“As a member of the Hazara diaspora, safe in my home in the U.S., it is painful for me to sit front of my computer and write about yet another mass killing. Are you not listening? Why does this continue to happen? … I am calling today for the urgent attention of the United States and the international community. We must re-think the withdrawal of U.S. troops from Afghanistan. The lives of the Hazara depend on it.”
On Saturday, three car bombs detonated in Kabul, Afghanistan, in front of the Sayed Al-Shuhada school—specifically targeting young girls. At least 85 people were killed. The escalating violence in the country has been made worse by the recent Biden administration decision to withdraw troops from the region by September 11 of this year.
This interview between Kamila Sidiqi, an Afghan serial entrepreneur, and Gayle Tzemach Lemmon was conducted just days before the Kabul weekend attack, and gives a sense of the simultaneous sense of fear, hope and dread on the ground in Afghanistan.
In an interview with CNN on Sunday, former Secretary of State Hillary Clinton appeared critical of President Biden’s decision to withdraw from Afghanistan. “This is what we call a wicked problem. There are consequences both foreseen and unintended of staying and of leaving,” she told CNN.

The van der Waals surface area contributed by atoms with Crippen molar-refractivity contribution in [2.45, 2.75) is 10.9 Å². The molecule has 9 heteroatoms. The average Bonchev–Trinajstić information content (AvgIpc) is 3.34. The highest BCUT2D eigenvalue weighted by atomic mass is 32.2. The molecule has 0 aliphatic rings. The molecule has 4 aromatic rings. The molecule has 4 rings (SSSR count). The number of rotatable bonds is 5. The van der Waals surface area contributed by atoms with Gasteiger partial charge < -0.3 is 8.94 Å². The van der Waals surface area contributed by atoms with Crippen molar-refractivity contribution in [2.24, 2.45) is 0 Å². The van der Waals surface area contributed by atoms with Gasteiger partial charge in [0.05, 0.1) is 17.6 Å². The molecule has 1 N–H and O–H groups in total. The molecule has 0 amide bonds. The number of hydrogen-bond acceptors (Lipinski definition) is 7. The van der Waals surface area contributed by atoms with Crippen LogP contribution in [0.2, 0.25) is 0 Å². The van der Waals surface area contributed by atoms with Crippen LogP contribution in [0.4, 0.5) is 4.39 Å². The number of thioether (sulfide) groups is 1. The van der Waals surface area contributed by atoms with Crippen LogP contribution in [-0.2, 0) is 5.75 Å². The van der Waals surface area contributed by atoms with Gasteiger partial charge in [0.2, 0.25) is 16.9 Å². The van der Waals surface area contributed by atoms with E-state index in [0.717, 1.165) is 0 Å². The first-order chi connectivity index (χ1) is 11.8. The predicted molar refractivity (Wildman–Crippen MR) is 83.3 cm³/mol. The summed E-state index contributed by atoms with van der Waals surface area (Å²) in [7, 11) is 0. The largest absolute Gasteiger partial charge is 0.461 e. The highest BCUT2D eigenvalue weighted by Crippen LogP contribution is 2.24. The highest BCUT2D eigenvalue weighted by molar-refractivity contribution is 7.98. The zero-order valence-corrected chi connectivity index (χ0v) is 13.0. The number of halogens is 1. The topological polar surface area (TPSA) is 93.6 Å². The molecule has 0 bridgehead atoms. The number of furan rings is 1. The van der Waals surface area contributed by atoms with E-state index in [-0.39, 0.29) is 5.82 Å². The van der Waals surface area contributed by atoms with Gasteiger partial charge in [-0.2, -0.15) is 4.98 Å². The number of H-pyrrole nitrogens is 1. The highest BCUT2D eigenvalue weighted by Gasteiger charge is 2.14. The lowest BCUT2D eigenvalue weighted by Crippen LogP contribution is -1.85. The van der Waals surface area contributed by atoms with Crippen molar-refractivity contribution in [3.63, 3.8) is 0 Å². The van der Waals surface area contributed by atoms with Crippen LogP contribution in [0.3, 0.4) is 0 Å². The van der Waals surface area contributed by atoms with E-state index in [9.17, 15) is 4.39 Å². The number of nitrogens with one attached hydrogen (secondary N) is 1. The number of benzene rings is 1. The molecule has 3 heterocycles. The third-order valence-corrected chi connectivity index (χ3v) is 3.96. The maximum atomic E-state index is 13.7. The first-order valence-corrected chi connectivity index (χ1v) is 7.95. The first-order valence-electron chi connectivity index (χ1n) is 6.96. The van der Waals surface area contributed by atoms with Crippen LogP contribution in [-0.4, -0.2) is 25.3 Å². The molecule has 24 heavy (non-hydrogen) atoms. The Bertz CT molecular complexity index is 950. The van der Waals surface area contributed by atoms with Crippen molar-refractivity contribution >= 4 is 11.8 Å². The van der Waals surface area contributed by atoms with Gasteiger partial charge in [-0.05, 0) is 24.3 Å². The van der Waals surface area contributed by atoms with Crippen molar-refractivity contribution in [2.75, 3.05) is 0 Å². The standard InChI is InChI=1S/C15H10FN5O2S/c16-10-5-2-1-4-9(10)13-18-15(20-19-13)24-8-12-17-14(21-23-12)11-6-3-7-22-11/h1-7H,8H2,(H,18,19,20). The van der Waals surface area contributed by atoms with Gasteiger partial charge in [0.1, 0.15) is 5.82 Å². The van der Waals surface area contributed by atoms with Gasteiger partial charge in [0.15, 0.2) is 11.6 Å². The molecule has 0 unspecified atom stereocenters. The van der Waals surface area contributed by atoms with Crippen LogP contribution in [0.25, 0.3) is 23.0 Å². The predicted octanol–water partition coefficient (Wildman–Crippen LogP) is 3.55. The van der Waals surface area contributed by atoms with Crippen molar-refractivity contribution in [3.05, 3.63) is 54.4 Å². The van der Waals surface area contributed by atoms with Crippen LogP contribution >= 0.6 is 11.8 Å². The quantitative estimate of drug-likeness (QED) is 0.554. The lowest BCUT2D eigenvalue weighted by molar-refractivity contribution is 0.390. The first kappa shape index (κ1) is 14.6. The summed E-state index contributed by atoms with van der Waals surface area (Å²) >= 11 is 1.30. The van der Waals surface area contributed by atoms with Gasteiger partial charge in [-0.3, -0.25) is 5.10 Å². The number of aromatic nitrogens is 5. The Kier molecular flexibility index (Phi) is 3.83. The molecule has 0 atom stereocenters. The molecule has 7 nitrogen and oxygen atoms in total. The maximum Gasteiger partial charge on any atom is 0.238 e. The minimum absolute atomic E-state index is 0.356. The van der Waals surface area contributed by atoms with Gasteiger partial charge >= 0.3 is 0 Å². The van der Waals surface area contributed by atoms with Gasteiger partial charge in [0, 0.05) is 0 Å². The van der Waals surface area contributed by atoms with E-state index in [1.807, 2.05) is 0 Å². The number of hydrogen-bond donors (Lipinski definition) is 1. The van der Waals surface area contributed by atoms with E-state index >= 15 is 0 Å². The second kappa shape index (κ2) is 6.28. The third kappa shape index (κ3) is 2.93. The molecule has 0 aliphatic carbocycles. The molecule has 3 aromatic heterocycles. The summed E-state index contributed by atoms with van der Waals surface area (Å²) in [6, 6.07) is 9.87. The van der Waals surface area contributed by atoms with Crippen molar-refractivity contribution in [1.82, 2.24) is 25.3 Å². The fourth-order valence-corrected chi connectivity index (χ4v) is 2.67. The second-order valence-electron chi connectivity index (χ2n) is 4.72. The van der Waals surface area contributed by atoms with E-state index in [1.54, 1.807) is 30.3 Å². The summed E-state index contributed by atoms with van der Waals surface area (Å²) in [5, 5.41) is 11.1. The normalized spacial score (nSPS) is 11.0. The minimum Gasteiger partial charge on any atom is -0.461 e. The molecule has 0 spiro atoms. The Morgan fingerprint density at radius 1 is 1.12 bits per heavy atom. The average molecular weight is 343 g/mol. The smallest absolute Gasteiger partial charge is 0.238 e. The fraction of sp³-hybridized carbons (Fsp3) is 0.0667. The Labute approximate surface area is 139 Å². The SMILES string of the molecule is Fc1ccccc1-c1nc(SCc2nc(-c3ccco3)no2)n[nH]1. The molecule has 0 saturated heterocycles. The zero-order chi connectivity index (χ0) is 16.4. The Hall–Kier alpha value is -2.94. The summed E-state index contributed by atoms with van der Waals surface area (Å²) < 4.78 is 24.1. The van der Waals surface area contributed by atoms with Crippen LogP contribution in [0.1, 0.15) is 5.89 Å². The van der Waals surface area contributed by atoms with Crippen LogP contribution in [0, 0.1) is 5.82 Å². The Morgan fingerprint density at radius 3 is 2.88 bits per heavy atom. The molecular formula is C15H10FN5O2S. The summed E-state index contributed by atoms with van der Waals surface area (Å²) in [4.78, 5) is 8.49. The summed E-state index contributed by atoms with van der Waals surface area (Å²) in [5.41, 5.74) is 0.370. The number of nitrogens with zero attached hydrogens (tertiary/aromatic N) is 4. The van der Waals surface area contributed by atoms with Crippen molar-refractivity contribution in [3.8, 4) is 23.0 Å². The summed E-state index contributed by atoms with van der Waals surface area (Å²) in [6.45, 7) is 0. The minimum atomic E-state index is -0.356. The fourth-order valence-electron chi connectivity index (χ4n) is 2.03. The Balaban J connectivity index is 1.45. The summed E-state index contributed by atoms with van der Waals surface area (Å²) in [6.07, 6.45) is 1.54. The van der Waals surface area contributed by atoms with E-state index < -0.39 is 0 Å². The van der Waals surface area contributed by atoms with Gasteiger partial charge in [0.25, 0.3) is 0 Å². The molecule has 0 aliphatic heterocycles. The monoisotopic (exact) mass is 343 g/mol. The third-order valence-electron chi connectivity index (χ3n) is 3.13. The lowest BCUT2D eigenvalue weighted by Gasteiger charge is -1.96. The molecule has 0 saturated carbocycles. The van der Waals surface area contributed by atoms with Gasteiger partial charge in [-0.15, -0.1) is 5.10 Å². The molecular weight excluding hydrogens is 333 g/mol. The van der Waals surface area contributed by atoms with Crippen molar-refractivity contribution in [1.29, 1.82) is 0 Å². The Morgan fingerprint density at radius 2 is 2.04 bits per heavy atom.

“As a Hazara and a woman from Afghanistan, I am losing hope for the future of my country. I fear the U.S. withdrawal could contribute to the loss of 20 years of progress, the collapse of the current Afghan government and the start of another civil war in Afghanistan.”
In a Senate Foreign Relations Committee hearing this week, senators from across the political spectrum expressed concerns about the security situation in Afghanistan post-U.S. and NATO withdrawal this year. Committee members repeatedly expressed concerns on U.S. counter-terrorism operations, as well the future of human rights and women’s rights in Afghanistan.
Habiba Sarabi, Fatima Gailani, Sharifa Zurmati Wardak and Fawzia Koofi are the only women negotiators representing the Afghan state in negotiating peace with the Taliban. They urged a premature U.S. exit would “result in state collapse and collapse of institutions.”
In response to a ban on singing in Afghanistan, ordinary people and celebrities alike took to Twitter, recording themselves singing in videos posted to social media with the hashtag #IAmMySong.
Among Afghan women, there is a sense of frustration, disappointment and fear that a rushed peace process that excludes women will not have a long-term outcome—allowing a Taliban comeback that could roll back the progress made over the last two decades.
The Biden administration plans to review and assess the Doha agreement, signed by the Trump administration with the Taliban, Biden national security adviser Jake Sullivan said. Sullivan also ensured the U.S. support “for protecting the extraordinary gains made by Afghan women, girls and minority groups.”
In his confirmation hearing before the Senate Foreign Relations Committee on Tuesday, Antony Blinken promised to protect the hard-won gains of Afghan women and girls if confirmed as secretary of state. He said the Taliban cannot be trusted with U.S. national security, policing Al-Qaeda and ISIS regarding attacking U.S., and that a further withdrawal of U.S. troops will be conditions-based.